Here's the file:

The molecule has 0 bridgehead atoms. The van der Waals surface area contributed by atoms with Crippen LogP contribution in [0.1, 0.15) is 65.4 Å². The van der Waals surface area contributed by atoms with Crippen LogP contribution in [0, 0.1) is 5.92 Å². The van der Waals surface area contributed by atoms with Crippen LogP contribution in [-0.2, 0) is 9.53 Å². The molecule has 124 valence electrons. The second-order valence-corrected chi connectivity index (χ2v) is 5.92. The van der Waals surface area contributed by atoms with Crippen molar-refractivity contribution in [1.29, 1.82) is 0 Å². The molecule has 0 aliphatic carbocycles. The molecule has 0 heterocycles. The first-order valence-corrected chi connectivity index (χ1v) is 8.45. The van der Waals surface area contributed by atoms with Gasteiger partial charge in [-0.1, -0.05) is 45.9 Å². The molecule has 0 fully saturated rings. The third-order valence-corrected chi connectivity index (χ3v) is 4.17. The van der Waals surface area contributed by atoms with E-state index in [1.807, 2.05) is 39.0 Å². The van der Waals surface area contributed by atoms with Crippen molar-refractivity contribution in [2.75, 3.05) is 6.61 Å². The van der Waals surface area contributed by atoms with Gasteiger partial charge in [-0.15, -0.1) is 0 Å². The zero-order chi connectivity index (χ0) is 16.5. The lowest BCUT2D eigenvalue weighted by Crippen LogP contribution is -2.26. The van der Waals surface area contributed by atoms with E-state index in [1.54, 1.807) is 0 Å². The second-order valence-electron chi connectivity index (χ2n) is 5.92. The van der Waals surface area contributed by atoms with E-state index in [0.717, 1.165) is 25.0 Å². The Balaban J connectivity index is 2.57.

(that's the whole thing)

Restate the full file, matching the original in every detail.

The molecule has 0 bridgehead atoms. The van der Waals surface area contributed by atoms with Crippen LogP contribution in [0.1, 0.15) is 65.4 Å². The van der Waals surface area contributed by atoms with Crippen LogP contribution in [0, 0.1) is 5.92 Å². The van der Waals surface area contributed by atoms with Crippen LogP contribution in [-0.2, 0) is 9.53 Å². The molecule has 124 valence electrons. The second-order valence-corrected chi connectivity index (χ2v) is 5.92. The van der Waals surface area contributed by atoms with Crippen molar-refractivity contribution in [1.29, 1.82) is 0 Å². The molecule has 0 aliphatic carbocycles. The molecule has 0 heterocycles. The first-order valence-corrected chi connectivity index (χ1v) is 8.45. The van der Waals surface area contributed by atoms with Gasteiger partial charge in [-0.1, -0.05) is 45.9 Å². The molecule has 0 fully saturated rings. The third-order valence-corrected chi connectivity index (χ3v) is 4.17. The van der Waals surface area contributed by atoms with E-state index in [1.807, 2.05) is 39.0 Å². The van der Waals surface area contributed by atoms with Crippen molar-refractivity contribution in [2.75, 3.05) is 6.61 Å². The van der Waals surface area contributed by atoms with Gasteiger partial charge in [-0.15, -0.1) is 0 Å². The zero-order chi connectivity index (χ0) is 16.5. The lowest BCUT2D eigenvalue weighted by Crippen LogP contribution is -2.26. The van der Waals surface area contributed by atoms with E-state index in [1.54, 1.807) is 0 Å². The second-order valence-electron chi connectivity index (χ2n) is 5.92. The van der Waals surface area contributed by atoms with E-state index in [0.717, 1.165) is 25.0 Å². The Balaban J connectivity index is 2.57.